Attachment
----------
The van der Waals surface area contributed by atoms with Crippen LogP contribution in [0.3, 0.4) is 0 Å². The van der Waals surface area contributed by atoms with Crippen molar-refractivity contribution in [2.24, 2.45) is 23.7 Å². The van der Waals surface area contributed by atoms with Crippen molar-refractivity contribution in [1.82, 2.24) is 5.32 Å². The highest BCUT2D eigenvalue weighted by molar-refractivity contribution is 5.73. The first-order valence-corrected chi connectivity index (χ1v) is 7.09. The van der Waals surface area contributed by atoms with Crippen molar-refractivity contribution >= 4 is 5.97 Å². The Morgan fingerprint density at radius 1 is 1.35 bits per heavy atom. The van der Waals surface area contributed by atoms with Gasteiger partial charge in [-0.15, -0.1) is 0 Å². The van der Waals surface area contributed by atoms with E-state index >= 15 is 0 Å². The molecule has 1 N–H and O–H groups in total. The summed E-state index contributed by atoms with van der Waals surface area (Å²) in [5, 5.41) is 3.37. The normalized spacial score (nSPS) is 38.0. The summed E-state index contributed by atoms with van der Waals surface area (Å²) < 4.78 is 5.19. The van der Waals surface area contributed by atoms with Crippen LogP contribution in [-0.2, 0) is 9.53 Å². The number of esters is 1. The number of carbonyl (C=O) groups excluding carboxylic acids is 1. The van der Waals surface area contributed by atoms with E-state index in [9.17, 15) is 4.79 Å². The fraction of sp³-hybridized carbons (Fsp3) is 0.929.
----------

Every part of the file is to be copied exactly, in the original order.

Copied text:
The van der Waals surface area contributed by atoms with Crippen LogP contribution in [0.3, 0.4) is 0 Å². The van der Waals surface area contributed by atoms with Crippen molar-refractivity contribution in [2.24, 2.45) is 23.7 Å². The van der Waals surface area contributed by atoms with Crippen molar-refractivity contribution in [1.82, 2.24) is 5.32 Å². The highest BCUT2D eigenvalue weighted by molar-refractivity contribution is 5.73. The first-order valence-corrected chi connectivity index (χ1v) is 7.09. The van der Waals surface area contributed by atoms with Crippen molar-refractivity contribution >= 4 is 5.97 Å². The Morgan fingerprint density at radius 1 is 1.35 bits per heavy atom. The van der Waals surface area contributed by atoms with Gasteiger partial charge in [-0.15, -0.1) is 0 Å². The van der Waals surface area contributed by atoms with E-state index >= 15 is 0 Å². The molecule has 1 N–H and O–H groups in total. The summed E-state index contributed by atoms with van der Waals surface area (Å²) in [5, 5.41) is 3.37. The normalized spacial score (nSPS) is 38.0. The summed E-state index contributed by atoms with van der Waals surface area (Å²) < 4.78 is 5.19. The van der Waals surface area contributed by atoms with Crippen LogP contribution in [-0.2, 0) is 9.53 Å². The number of esters is 1. The number of carbonyl (C=O) groups excluding carboxylic acids is 1. The van der Waals surface area contributed by atoms with E-state index in [9.17, 15) is 4.79 Å². The fraction of sp³-hybridized carbons (Fsp3) is 0.929.